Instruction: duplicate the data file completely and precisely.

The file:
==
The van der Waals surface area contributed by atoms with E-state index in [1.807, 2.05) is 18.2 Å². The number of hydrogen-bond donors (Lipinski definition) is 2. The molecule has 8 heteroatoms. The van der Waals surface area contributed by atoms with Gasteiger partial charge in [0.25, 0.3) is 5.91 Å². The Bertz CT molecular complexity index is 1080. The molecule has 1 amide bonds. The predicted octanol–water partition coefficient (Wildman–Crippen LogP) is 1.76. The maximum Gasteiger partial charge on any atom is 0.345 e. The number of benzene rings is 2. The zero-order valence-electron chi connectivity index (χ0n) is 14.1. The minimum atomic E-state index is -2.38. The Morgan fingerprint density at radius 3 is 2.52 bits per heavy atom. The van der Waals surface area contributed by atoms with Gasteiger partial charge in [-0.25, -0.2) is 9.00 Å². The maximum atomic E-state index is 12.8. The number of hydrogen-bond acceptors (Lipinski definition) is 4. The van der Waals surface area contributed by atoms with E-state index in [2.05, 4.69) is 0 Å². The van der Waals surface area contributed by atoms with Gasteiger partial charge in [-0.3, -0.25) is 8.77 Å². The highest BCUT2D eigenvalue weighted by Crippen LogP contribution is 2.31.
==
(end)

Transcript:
The van der Waals surface area contributed by atoms with E-state index in [1.807, 2.05) is 18.2 Å². The number of hydrogen-bond donors (Lipinski definition) is 2. The molecule has 8 heteroatoms. The van der Waals surface area contributed by atoms with Gasteiger partial charge in [0.25, 0.3) is 5.91 Å². The Bertz CT molecular complexity index is 1080. The molecule has 1 amide bonds. The predicted octanol–water partition coefficient (Wildman–Crippen LogP) is 1.76. The maximum Gasteiger partial charge on any atom is 0.345 e. The number of benzene rings is 2. The zero-order valence-electron chi connectivity index (χ0n) is 14.1. The minimum atomic E-state index is -2.38. The Morgan fingerprint density at radius 3 is 2.52 bits per heavy atom. The van der Waals surface area contributed by atoms with Gasteiger partial charge in [-0.25, -0.2) is 9.00 Å². The maximum atomic E-state index is 12.8. The number of hydrogen-bond acceptors (Lipinski definition) is 4. The van der Waals surface area contributed by atoms with E-state index in [2.05, 4.69) is 0 Å². The van der Waals surface area contributed by atoms with Gasteiger partial charge in [-0.3, -0.25) is 8.77 Å². The highest BCUT2D eigenvalue weighted by Crippen LogP contribution is 2.31.